Open door at Haebaru Ryukyu Ikat Hall - 2017.11.26

(in English: Ryukyu Ikat Hall)
as they had an open door event
 where one could admire fine handwoven 'Ryukyu kasuri' ikat patterns. 
 I was shocked to hear that these silken weaves (above) were sold for a much lower price than they should normally due to the fact that they contain some (in my eyes) little mistakes.
 Some of them are transformed in Western clothes or bags.
They are checked severely by specialists and when they are not perfect,
they are sold at lower prices.
However, these handwoven silken weaves
are beautiful and contain very fine and difficult ikat patterns!

Swedish lace weave with polished linen for bobbin lace

About a week ago, I finished my

This yarn is strong and easy to weave!

The patterns for this Swedish lace weave
are based on pages 187 and 188 of 
'Handweaver's pattern book' by Anne Dixon.
test weaving with a green and red cotton weft
yellow cotton weft

Exhibition June 2013

In June 2013, I ended a 5-year basic weaving class
of the part-time art education for adults
with an exhibition

This exhibition was held in a corner of the weaving class
of the textile department of KASKA.

The exhibition shows some representative weaves
I made during these five years.
Lampas on a 16-shaft loom
Lampas on an 8-shaft loom

Chair covers and a cussion made of  weaving techniques
such as Honeycomb weave and Monnik's belt.

Satin 5 damask

3 sample weaves of dubble weave, honeycomb and  monk's belt

Taquete on a 16-shaft loom
Waist bag made of dubble weave
and Okinawan 'hana-ori'.

Sample weave on a 4-shaft loom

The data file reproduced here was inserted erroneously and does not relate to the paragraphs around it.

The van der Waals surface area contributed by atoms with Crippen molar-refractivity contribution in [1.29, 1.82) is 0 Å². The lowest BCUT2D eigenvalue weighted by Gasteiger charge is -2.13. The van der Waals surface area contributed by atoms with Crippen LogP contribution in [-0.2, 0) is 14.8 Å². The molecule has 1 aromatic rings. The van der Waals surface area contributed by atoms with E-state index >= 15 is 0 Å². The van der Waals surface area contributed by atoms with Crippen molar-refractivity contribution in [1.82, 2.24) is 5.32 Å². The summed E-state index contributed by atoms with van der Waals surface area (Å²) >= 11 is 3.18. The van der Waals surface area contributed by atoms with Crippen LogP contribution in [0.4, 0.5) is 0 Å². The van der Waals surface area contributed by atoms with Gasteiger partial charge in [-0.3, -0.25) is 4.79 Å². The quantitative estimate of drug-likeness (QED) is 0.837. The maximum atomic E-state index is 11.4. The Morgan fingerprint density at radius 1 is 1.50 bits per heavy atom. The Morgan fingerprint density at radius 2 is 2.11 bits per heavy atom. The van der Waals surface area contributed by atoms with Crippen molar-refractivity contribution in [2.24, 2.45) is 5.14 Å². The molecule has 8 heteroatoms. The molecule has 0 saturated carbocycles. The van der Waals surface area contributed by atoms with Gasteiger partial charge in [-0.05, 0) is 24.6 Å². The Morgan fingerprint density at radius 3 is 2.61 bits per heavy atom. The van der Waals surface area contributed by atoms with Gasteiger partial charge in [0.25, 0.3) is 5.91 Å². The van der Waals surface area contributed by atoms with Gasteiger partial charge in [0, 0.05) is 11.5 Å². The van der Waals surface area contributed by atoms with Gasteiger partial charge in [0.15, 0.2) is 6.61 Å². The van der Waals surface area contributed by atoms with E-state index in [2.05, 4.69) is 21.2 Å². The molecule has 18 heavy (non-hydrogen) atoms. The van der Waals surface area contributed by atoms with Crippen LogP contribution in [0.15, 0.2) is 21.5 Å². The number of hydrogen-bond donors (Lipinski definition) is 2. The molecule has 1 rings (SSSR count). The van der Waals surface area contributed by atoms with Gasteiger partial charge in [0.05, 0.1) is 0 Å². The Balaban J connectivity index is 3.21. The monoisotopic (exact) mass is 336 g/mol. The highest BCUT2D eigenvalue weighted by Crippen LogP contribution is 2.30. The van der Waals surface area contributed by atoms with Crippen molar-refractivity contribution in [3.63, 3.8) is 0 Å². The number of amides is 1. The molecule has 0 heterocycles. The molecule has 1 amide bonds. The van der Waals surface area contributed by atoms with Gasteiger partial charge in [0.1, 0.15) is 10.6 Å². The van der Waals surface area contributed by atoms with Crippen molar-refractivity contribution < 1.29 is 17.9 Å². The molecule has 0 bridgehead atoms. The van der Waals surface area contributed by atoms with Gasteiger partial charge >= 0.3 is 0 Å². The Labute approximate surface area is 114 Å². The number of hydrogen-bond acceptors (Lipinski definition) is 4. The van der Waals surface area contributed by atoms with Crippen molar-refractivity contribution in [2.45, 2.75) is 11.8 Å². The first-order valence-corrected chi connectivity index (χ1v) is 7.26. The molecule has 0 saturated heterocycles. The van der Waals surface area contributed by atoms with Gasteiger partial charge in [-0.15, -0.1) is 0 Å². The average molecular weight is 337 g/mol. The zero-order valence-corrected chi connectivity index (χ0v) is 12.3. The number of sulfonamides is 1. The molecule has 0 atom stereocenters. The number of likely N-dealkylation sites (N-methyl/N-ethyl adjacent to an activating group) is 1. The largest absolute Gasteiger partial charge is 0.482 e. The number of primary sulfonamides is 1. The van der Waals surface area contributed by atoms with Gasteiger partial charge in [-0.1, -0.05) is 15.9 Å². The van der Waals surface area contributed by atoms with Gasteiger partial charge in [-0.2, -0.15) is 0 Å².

Okinawa's Craftsmanship Support Center

In September 2011, I visited Okinawa's Craftsmanship Support Center in Haebaru, where I followed a 6 months-course in 2007-2008.

I used the loom at the left.

I was the first foreigner who could register in the center. The reason is that there are some conditions to be fulfilled. One of them is that you have to prove that you live in Okinawa permanently and that you are in a situation that you will use the technique within Okinawa Prefecture afterwards. At that time, all those conditions were fulfilled and I had no purpose yet to return to Belgium. I am still very greatful to the center that they accepted me, because I tried 3 times to register and only the 3rd time I was accepted. The technique I wanted to learn was the typical Okinawan warp ikat without waste of yarn.

This weave was about 11 meters long. 
In the weft, I used banana fibre which I cultivated myself.

These are some of the Okinawan banana fibre plants I started to cultivate in 2003.
The extraction of the fibre is a complicated procedure, which I will explain another time.

Okinawa - a weaver in Haebaru Weaving Center

                                                                              September 2011

Okinawan ikat weaving

During my trip to Okinawa in September 2011, I visited different weaving workshops and weaving centers. The closest center is Haebara, where I like to go, because it is open to visitors. The weavers there mainly weave Ryukyu-gasuri. Near the workshop, there is also a shop where one can buy hand-made weavings and garments. I was lucky, because when I visited the center, there were rests of dyed yarn available. One of the employees recognised me from a picture in a newspaper article dated a few years ago.

flyer promoting 'Ryukyu Kasuri' and 'Haebaru hana-ori'.

'Ryukyu Kasuri' is typical Okinawan ikat.
'Hana' litterally means 'flower' and refers to the cute patterns made of fine weft float weaving.
'Ori' stands for 'weaving (technique)'. 

The shop at Haebaru Weaving Center (Okinawa, Japan)

Japanese weaving yarn

During my trip in Okinawa in September 2011, I bought some new yarn to weave in Belgium.

I ordered silk and cotton yarn from mainland Japan.
I will have to clean this yarn first and then dye.

I also bought colourfully dyed cotton 
in Haebaru Weaving Center (Okinawa)